You never know what you're going to find when you go out junking, and lately the pickings have been mighty slim. But last weekend I found a piece of Western New York history in the little town of North Rose (which is NOT in Western New York).
One of my favorite hunting spots is a little church-run thrift shop. Okay, I haven't found anything spectacular there, but they always seem to have something I need or, more importantly, want, and for not much money. Last week's gem cost me all of a quarter.
The Arts and Crafts movement was very big in East Aurora, NY back in the early 20th century, thanks to Elbert Hubbard, a writer, publisher, artist and philosopher, and his Roycroft Press. The village became famous for its artisan shops, and the beautiful Roycroft Inn.
The inn originally opened in 1905 and closed in 1938. (It has since reopened (1995) and has rooms furnished in the arts and crafts style, and a wonderful restaurant.) It's lovely, as is the whole village. (Which is also the home of Fisher-Price Toys.)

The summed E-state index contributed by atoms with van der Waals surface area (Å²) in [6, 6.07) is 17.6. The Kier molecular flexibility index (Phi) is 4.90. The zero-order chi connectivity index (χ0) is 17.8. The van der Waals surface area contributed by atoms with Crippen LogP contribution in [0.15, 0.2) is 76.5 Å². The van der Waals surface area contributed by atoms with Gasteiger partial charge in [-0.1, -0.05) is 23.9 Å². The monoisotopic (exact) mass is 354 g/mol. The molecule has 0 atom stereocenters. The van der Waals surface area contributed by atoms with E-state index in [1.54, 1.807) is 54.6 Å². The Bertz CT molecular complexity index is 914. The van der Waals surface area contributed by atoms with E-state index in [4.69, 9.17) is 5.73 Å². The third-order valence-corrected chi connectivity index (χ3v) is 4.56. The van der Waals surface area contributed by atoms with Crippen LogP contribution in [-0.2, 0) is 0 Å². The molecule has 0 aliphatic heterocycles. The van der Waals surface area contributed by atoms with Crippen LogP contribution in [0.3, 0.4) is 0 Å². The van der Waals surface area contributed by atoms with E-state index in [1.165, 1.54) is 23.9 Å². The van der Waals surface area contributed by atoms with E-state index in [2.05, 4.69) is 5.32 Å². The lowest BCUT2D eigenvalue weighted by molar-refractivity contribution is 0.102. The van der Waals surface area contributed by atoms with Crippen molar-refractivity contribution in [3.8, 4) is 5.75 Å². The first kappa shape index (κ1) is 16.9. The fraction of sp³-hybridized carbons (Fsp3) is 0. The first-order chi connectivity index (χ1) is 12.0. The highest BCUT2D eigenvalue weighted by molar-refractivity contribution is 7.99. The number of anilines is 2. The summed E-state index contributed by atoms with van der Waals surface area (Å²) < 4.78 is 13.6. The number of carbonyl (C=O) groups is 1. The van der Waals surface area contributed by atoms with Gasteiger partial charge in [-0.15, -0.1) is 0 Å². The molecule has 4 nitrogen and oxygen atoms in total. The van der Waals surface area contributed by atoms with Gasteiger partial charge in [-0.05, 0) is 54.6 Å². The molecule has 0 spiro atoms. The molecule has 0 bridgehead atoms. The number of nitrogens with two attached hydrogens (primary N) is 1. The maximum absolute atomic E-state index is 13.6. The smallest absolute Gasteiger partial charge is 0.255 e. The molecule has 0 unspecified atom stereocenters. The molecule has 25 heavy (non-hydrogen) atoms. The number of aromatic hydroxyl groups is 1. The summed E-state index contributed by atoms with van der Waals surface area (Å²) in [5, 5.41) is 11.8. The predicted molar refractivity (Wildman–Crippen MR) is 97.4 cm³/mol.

What's that got to do with me? I've been fascinated with the whole Arts and Crafts movement (we have a lot of books on it) and so I was psyched when I found a Roycroft Inn butter pat, made by the Buffalo Pottery Company, and dated 1925. Just to have a piece of the not only the inn, but of the whole Roycroft past, is really cool. It just so happens I have a number of other butter pats and have hung them with mini plate hangers. This one's going right over my desk.
What pieces of history are you pleased to own?
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